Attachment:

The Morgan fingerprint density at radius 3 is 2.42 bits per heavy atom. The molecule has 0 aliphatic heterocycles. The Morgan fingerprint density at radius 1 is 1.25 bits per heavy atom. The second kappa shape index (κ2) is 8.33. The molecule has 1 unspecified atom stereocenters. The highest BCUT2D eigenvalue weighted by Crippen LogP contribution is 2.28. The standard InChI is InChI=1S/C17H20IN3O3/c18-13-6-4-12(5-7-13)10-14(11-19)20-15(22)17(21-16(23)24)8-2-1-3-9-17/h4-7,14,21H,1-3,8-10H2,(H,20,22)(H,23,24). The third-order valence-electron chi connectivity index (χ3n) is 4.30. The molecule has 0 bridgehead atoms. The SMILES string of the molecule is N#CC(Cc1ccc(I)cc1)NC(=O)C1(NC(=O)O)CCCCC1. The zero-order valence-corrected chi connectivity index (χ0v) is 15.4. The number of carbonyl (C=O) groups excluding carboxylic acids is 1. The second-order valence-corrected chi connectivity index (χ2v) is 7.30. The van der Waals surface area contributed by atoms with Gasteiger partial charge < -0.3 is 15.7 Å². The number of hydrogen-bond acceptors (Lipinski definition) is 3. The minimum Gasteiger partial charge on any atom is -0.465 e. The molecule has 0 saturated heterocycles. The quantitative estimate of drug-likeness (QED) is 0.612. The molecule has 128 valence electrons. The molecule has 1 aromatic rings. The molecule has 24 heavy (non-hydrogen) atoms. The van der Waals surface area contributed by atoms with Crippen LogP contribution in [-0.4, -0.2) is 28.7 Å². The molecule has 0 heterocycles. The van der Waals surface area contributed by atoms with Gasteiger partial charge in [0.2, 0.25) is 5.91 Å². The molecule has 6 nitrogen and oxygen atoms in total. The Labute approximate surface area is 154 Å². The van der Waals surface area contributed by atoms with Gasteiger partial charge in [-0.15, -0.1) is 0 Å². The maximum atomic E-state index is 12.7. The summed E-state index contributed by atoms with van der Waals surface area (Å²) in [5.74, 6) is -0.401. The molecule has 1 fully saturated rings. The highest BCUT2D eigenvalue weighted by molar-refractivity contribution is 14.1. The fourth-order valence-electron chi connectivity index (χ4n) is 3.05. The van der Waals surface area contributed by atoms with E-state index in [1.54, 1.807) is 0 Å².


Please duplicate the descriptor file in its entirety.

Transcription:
The Morgan fingerprint density at radius 3 is 2.42 bits per heavy atom. The molecule has 0 aliphatic heterocycles. The Morgan fingerprint density at radius 1 is 1.25 bits per heavy atom. The second kappa shape index (κ2) is 8.33. The molecule has 1 unspecified atom stereocenters. The highest BCUT2D eigenvalue weighted by Crippen LogP contribution is 2.28. The standard InChI is InChI=1S/C17H20IN3O3/c18-13-6-4-12(5-7-13)10-14(11-19)20-15(22)17(21-16(23)24)8-2-1-3-9-17/h4-7,14,21H,1-3,8-10H2,(H,20,22)(H,23,24). The third-order valence-electron chi connectivity index (χ3n) is 4.30. The molecule has 0 bridgehead atoms. The SMILES string of the molecule is N#CC(Cc1ccc(I)cc1)NC(=O)C1(NC(=O)O)CCCCC1. The zero-order valence-corrected chi connectivity index (χ0v) is 15.4. The number of carbonyl (C=O) groups excluding carboxylic acids is 1. The second-order valence-corrected chi connectivity index (χ2v) is 7.30. The van der Waals surface area contributed by atoms with Gasteiger partial charge < -0.3 is 15.7 Å². The number of hydrogen-bond acceptors (Lipinski definition) is 3. The minimum Gasteiger partial charge on any atom is -0.465 e. The molecule has 0 saturated heterocycles. The quantitative estimate of drug-likeness (QED) is 0.612. The molecule has 128 valence electrons. The molecule has 1 aromatic rings. The molecule has 24 heavy (non-hydrogen) atoms. The van der Waals surface area contributed by atoms with Crippen LogP contribution in [-0.4, -0.2) is 28.7 Å². The molecule has 0 heterocycles. The van der Waals surface area contributed by atoms with Gasteiger partial charge in [0.2, 0.25) is 5.91 Å². The molecule has 6 nitrogen and oxygen atoms in total. The Labute approximate surface area is 154 Å². The van der Waals surface area contributed by atoms with Gasteiger partial charge in [-0.15, -0.1) is 0 Å². The maximum atomic E-state index is 12.7. The summed E-state index contributed by atoms with van der Waals surface area (Å²) in [5.74, 6) is -0.401. The molecule has 1 fully saturated rings. The highest BCUT2D eigenvalue weighted by molar-refractivity contribution is 14.1. The fourth-order valence-electron chi connectivity index (χ4n) is 3.05. The van der Waals surface area contributed by atoms with E-state index in [1.54, 1.807) is 0 Å².